To date, the firing of UVA President Teresa Sullivan remains mysterious, not to mention shady, with Board of Visitors members basically hush-hush about the sudden, surprise, even bizarre move. What, everyone's wondering, is going on here? Personally, my view is that "follow the money" is not a bad rule to follow in situations like these. Which is exactly what UVA Alum Anne-Marie Angelo has done:
I've poked around the internet and have come up with a theory about what I think may have been happening in Charlottesville to force Sullivan to leave. Some parts of it may turn out to be a bit off, time will tell, but I'm confident enough in what I've found to present it as plausible. I am neither a journalist, nor a lawyer or a higher education administrator, and I am sure there are elements here that would benefit from the input of those professionals' expertise.
All of this is information freely accessible to the public. I am sharing it in hopes that others may form their opinions and offer their insights, so that we might build a fuller picture of what has happened.
The theory I have is that Goldman Sachs's Education Management Corporation, a for-profit education provider, wanted to make or made a bid to offer online education through UVA. From this endeavor, EMC would invest profits back into the University, helping to heal some of the University's fiscal woes. When Sullivan was reluctant or refused to agree to the venture, key members of the Board threatened litigation related to her performance as a fundraiser for the University.
What is the Education Management Corporation? Ms. Angelo provides a link within her article to a Huffington Post story, which is a bit long but well worth reading, particularly tidbits like the following:
*"[F]ive years ago, the Pittsburgh company's executives agreed to sell its portfolio of more than 70 colleges to a trio of investment partnerships for $3.4 billion, securing the needed capital for an aggressive national expansion."
*Among those investment partners was Goldman Sachs.
*Not surprisingly, given that this industry is about as scummy as you can get, "a recent complaint from the U.S. Justice Department detailed a business bent on recruiting students at all costs...a cutthroat sales culture that rewarded employees who regularly bent the truth and took advantage of underprivileged and unsuspecting consumers," with new recruits "viewed simply as a conduit for federal student assistance dollars...and pressure mounted from management to enroll anyone at any cost."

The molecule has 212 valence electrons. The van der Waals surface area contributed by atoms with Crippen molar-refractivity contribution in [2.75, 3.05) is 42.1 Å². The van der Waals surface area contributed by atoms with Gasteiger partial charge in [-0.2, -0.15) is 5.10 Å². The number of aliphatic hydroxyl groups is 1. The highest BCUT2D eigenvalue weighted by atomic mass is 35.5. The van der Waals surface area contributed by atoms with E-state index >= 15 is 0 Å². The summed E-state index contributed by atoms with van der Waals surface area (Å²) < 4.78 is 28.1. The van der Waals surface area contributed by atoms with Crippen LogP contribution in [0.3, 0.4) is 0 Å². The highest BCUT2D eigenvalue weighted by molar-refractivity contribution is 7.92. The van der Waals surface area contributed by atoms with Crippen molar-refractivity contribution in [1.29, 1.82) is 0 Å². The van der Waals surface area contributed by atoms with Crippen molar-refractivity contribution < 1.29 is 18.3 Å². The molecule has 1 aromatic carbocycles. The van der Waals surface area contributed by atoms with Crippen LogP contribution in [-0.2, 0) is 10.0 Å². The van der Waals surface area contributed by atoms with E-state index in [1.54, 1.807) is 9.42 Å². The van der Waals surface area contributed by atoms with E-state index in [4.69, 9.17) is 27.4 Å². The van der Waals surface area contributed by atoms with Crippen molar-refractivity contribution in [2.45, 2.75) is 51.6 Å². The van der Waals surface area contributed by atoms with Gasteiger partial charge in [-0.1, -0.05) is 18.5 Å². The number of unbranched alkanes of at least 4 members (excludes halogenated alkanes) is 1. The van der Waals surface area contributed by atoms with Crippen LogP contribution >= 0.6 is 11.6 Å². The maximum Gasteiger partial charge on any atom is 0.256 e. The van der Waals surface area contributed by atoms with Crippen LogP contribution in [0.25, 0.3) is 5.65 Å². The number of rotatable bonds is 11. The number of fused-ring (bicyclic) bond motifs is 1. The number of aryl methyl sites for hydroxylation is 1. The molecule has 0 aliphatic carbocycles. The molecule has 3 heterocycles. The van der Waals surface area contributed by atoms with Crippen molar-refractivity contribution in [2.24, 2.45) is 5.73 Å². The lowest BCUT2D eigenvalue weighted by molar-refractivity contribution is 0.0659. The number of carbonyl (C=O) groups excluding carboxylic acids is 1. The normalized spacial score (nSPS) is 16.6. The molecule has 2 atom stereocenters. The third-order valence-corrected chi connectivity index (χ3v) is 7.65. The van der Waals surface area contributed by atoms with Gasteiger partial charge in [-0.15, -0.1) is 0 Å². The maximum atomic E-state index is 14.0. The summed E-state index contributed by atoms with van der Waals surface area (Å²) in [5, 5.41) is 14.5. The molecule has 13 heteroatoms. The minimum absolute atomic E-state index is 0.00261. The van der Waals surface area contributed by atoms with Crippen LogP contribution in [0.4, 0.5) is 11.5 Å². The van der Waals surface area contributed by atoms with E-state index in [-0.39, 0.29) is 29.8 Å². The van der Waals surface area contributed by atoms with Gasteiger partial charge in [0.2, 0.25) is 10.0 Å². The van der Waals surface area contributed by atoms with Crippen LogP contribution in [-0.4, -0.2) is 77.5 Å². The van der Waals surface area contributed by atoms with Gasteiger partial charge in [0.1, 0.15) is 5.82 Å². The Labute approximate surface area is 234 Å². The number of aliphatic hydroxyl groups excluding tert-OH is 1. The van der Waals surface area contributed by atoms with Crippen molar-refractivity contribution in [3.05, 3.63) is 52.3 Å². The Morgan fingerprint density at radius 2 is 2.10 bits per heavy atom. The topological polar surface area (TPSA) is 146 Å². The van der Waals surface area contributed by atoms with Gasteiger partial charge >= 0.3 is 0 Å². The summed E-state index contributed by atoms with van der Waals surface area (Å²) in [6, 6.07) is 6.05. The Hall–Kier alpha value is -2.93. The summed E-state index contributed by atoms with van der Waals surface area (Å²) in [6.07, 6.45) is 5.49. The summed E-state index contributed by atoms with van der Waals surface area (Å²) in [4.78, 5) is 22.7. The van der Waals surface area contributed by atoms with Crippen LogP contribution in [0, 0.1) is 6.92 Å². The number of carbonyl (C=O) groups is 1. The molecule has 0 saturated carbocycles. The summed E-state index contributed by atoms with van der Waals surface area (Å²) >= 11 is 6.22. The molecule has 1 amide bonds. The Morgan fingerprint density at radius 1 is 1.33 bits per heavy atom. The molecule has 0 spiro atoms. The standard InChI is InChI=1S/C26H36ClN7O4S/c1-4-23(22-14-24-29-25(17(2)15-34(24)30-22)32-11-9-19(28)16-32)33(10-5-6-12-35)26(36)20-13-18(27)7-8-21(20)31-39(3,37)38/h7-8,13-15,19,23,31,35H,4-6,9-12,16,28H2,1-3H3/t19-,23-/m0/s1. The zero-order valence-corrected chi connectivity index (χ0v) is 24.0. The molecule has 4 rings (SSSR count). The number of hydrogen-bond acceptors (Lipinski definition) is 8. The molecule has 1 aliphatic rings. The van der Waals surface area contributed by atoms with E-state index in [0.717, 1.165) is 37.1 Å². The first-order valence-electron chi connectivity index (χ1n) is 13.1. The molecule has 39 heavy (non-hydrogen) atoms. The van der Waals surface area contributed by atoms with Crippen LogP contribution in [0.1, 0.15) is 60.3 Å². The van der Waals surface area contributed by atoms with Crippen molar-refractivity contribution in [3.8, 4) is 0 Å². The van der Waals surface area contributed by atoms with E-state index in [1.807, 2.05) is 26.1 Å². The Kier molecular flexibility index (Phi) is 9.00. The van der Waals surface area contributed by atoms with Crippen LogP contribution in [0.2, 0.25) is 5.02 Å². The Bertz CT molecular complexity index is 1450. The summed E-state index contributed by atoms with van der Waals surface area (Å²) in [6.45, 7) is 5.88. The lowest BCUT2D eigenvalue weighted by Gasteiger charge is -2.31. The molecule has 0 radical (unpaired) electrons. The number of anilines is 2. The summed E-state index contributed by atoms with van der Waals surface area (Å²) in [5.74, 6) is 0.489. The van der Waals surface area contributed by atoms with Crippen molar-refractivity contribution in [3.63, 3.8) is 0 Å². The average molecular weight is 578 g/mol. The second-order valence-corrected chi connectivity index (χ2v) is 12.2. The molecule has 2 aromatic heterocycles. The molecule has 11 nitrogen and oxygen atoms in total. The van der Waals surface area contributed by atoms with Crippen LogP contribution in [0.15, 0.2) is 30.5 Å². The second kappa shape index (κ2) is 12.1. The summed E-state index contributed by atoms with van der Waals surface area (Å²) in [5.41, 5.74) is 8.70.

Lovely, huh" What an industry.
Meanwhile, UVA alum Anne-Marie Angelo has cleverly, even brilliantly, pieced together a few more relevant facts. For instance:
*"[A]n article from Charlottesville's The Hook raised questions about the potential role of Peter Kiernan, the chair of the Trustees at the Darden Foundation, the Board of UVA's Graduate Business School, in the circumstances leading to Sullivan's ouster. The article noted in particular Kiernan's role as a former partner at Goldman Sachs and that Goldman Sachs 'recently took a major ownership position in a group of online universities.'" Hmmmm.
*"It also turns out that EMC's General Counsel is a two-time University of Virginia alumnus."
So, Ms. Angelo concludes:
...the theory is that EMC approached the University with the potential of offering the "online education" component to which Dragas has referred, as a subsidiary of UVA's educational offerings, one that would have healed a lot of fiscal woes for the University. As an independent entity who invested its profits back into the University, EMC's involvement wouldn't have made the University in and of itself private. Essentially it would have been selling the UVA 'brand name' for the opportunity to receive major gifts for the University. When Sullivan resisted this venture, the Board found fault with her performance as a fundraiser and made moves to oust her.
Now, I'm not one who's normally (ever, actually) into conspiracy theories. In this case, though, the strange and sudden nature of Teresa Sullivan's firing raises suspicions, and the near silence of the people who fired her raises even more. Add in the scumbag, for-profit "education" industry angle, and the huge amount of money at stake, and I'm actually starting to feel a bit conspiratorially-minded for once. How about you? Any better theories than this one?
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